A few hundred feet inside a permafrost-encrusted mountain below the Arctic circle sits the seed bank that could be humanity's last hope during a global food crisis. This month, scientists suggested that this unassuming vault is the ideal space for preserving the world's data on DNA.
This is the Svalbard Global Seed Vault, a bunker on the Arctic island of Svalbard, which for the past seven years has amassed almost a half million seed samples from all over the world. The idea is to use the naturally freezing, isolated environment of the far north to preserve the world's plant life and agricultural diversity—which, of course, is under threat by climate change and disaster. If a food crisis occurs, the vault could provide the seeds that repopulate parts of the world.
But it could potentially preserve much more than seeds. A study in the German chemistry journal Angewandte Chemie this month details the quest to find out how long data stored on DNA could be preserved, and also suggests the vault as the ideal storage location.
(Score: 3, Interesting) by VLM on Wednesday February 25 2015, @01:55PM
This is an excellent example how not to do stuff in tech, specifically backups.
The tech world is full of stories (all false, of course) about data being inaccessible because its all on paper tape or 7-track or dectape or 8 inch floppy that was stored for 50 years. In the retrocomputing world there are plenty of people quite capable of accessing that data, of course. There's nothing like that for DNA.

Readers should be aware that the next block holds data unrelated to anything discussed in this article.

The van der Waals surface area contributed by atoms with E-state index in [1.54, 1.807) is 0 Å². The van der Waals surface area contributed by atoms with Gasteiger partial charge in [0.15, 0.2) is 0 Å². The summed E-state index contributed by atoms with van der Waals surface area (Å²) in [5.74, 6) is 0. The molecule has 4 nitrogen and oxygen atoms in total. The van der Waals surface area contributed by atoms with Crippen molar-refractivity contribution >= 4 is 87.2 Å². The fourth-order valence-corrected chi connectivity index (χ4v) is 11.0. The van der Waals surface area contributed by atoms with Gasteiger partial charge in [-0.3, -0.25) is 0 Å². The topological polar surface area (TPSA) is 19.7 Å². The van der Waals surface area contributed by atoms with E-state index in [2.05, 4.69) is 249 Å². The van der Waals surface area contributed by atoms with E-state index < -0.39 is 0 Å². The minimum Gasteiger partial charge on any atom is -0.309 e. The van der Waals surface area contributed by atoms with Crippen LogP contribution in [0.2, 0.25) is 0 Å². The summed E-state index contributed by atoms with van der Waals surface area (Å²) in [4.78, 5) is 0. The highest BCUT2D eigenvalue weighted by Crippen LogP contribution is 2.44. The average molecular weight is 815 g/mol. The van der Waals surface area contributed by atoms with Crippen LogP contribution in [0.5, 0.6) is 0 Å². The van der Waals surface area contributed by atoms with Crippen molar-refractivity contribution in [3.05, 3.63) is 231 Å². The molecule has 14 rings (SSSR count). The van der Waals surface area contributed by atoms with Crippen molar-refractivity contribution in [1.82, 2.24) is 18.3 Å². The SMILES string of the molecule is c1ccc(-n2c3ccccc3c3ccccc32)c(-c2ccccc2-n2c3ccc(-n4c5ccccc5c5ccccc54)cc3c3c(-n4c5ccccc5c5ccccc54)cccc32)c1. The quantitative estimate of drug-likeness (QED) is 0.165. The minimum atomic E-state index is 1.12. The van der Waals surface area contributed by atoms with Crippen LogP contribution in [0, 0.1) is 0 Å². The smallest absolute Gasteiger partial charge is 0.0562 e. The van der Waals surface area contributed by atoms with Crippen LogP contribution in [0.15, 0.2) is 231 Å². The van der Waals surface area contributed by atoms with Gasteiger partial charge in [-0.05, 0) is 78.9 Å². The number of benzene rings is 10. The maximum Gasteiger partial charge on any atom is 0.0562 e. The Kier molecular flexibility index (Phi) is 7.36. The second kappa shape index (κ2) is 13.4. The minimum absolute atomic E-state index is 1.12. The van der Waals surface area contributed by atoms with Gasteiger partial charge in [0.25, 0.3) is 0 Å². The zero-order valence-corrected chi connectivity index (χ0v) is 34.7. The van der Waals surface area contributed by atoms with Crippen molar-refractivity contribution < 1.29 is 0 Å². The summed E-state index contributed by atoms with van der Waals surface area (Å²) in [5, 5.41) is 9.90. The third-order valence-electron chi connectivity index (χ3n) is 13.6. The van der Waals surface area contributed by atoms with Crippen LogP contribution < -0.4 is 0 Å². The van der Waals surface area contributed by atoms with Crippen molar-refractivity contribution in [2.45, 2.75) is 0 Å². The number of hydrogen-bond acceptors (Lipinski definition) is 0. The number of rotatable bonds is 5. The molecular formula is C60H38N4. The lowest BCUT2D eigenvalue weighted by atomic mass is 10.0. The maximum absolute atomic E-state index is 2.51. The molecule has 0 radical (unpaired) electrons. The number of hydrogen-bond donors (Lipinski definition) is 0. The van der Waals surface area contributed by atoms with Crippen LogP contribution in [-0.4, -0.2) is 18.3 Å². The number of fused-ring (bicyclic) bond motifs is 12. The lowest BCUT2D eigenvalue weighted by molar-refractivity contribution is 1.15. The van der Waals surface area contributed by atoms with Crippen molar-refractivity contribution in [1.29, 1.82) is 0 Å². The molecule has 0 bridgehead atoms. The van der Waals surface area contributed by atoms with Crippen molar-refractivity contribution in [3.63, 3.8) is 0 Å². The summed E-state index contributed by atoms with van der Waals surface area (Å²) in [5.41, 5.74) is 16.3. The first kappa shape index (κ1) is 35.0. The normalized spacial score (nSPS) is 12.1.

Anyway if you want to preserve some weird corn seed, the way to do it is farm/zoo like where you grow a new batch every decade/century/whatever, not just pile it up and hope it'll stay piled up for 2M years and when the 2M years is up I guess you're screwed.
Same thing with data. I have some stuff (not much) from over 30 years ago. Its trivial. Just keep copying it to newer stuff.
The biggest problem is culling what seems like "useless" data that would later be kinda nostalgic. I implemented the "standard" day of easter calculator algorithm in '81 as my first "real" program project and I wish I kept it for old times sake. Its totally useless, but it worked. A lot of stuff got culled that would have been entertaining. I had a weird task of maintaining some Fortran77 around '92 that was interesting, it was some weird heat transfer analysis thing the purpose of which was beyond my paygrade at the time. I wrote a shitty text adventure dungeon crawler in '83 that I wish I had a copy of. I wrote a device driver for some parallel port thingy on OS-9 in maybe '85 in 6809 assembly that was a hacked up version of some other parallel port driver that I kinda reverse engineered and reworked. In '97 I wrote my first Perl CGI script, basically a web interface to browse an event log. All that stuff would be amusing to see again. VCS seems to help, I still have my first RoR production CRUD app from '06 buried in the subversion repo which I guess was imported into the git repo for that product some years back.
The analogy of culling "useless" data for this DNA thing would be tossing out banana DNA or pig DNA because who needs that just go to the supermarket we need space for the elusive wyoming carnivorous tumbleweed and whatnot. Then here comes some plague and "sure would be nice to have bananas or pork again" but no all we got is some tumbleweed.